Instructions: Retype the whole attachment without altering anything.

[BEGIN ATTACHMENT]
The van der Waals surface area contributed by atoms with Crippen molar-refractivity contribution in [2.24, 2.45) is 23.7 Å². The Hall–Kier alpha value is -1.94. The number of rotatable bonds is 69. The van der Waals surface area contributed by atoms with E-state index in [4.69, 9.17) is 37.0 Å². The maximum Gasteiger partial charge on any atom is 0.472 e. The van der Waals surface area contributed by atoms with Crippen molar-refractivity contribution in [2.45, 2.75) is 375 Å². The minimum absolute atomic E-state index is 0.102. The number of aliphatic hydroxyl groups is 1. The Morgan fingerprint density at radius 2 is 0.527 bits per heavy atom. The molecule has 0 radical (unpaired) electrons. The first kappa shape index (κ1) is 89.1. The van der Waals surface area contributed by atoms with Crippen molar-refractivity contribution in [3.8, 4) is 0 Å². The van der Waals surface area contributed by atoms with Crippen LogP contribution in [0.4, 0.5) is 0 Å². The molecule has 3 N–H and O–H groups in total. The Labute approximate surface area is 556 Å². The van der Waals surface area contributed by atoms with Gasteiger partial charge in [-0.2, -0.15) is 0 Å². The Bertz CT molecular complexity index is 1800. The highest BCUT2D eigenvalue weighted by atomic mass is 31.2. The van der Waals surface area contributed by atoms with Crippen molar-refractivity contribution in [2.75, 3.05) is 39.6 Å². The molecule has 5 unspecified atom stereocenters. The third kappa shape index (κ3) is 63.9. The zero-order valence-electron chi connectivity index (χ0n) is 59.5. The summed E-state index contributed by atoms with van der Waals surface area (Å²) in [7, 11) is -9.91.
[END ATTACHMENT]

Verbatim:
The van der Waals surface area contributed by atoms with Crippen molar-refractivity contribution in [2.24, 2.45) is 23.7 Å². The Hall–Kier alpha value is -1.94. The number of rotatable bonds is 69. The van der Waals surface area contributed by atoms with E-state index in [4.69, 9.17) is 37.0 Å². The maximum Gasteiger partial charge on any atom is 0.472 e. The van der Waals surface area contributed by atoms with Crippen molar-refractivity contribution in [2.45, 2.75) is 375 Å². The minimum absolute atomic E-state index is 0.102. The number of aliphatic hydroxyl groups is 1. The Morgan fingerprint density at radius 2 is 0.527 bits per heavy atom. The molecule has 0 radical (unpaired) electrons. The first kappa shape index (κ1) is 89.1. The van der Waals surface area contributed by atoms with Crippen molar-refractivity contribution in [3.8, 4) is 0 Å². The van der Waals surface area contributed by atoms with Crippen LogP contribution in [0.4, 0.5) is 0 Å². The molecule has 3 N–H and O–H groups in total. The Labute approximate surface area is 556 Å². The van der Waals surface area contributed by atoms with Gasteiger partial charge in [-0.2, -0.15) is 0 Å². The Bertz CT molecular complexity index is 1800. The highest BCUT2D eigenvalue weighted by atomic mass is 31.2. The van der Waals surface area contributed by atoms with Crippen molar-refractivity contribution in [2.75, 3.05) is 39.6 Å². The molecule has 5 unspecified atom stereocenters. The third kappa shape index (κ3) is 63.9. The zero-order valence-electron chi connectivity index (χ0n) is 59.5. The summed E-state index contributed by atoms with van der Waals surface area (Å²) in [7, 11) is -9.91.